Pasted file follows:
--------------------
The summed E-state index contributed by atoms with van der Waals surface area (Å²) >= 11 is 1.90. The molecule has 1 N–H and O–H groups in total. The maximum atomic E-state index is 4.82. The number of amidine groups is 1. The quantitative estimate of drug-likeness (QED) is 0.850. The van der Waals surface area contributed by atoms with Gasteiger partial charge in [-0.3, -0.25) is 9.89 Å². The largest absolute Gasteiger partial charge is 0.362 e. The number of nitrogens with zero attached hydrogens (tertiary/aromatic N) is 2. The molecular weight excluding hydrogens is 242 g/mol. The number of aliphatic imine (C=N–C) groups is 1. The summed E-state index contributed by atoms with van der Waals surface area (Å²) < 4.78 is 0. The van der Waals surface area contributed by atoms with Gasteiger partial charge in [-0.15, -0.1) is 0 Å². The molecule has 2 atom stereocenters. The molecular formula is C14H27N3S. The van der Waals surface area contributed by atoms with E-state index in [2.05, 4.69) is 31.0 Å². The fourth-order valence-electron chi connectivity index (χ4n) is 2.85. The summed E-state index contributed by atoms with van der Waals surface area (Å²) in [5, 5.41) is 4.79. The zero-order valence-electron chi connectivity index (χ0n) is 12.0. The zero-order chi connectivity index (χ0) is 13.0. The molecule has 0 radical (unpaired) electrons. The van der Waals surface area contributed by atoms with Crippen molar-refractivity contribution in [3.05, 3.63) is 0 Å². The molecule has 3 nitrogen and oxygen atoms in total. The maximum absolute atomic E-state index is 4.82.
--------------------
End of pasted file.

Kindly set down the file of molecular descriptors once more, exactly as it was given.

The summed E-state index contributed by atoms with van der Waals surface area (Å²) >= 11 is 1.90. The molecule has 1 N–H and O–H groups in total. The maximum atomic E-state index is 4.82. The number of amidine groups is 1. The quantitative estimate of drug-likeness (QED) is 0.850. The van der Waals surface area contributed by atoms with Gasteiger partial charge in [-0.3, -0.25) is 9.89 Å². The largest absolute Gasteiger partial charge is 0.362 e. The number of nitrogens with zero attached hydrogens (tertiary/aromatic N) is 2. The molecular weight excluding hydrogens is 242 g/mol. The number of aliphatic imine (C=N–C) groups is 1. The summed E-state index contributed by atoms with van der Waals surface area (Å²) < 4.78 is 0. The van der Waals surface area contributed by atoms with Gasteiger partial charge in [-0.15, -0.1) is 0 Å². The molecule has 2 atom stereocenters. The molecular formula is C14H27N3S. The van der Waals surface area contributed by atoms with E-state index in [2.05, 4.69) is 31.0 Å². The fourth-order valence-electron chi connectivity index (χ4n) is 2.85. The summed E-state index contributed by atoms with van der Waals surface area (Å²) in [5, 5.41) is 4.79. The zero-order valence-electron chi connectivity index (χ0n) is 12.0. The zero-order chi connectivity index (χ0) is 13.0. The molecule has 0 radical (unpaired) electrons. The van der Waals surface area contributed by atoms with Crippen molar-refractivity contribution in [3.05, 3.63) is 0 Å². The molecule has 3 nitrogen and oxygen atoms in total. The maximum absolute atomic E-state index is 4.82.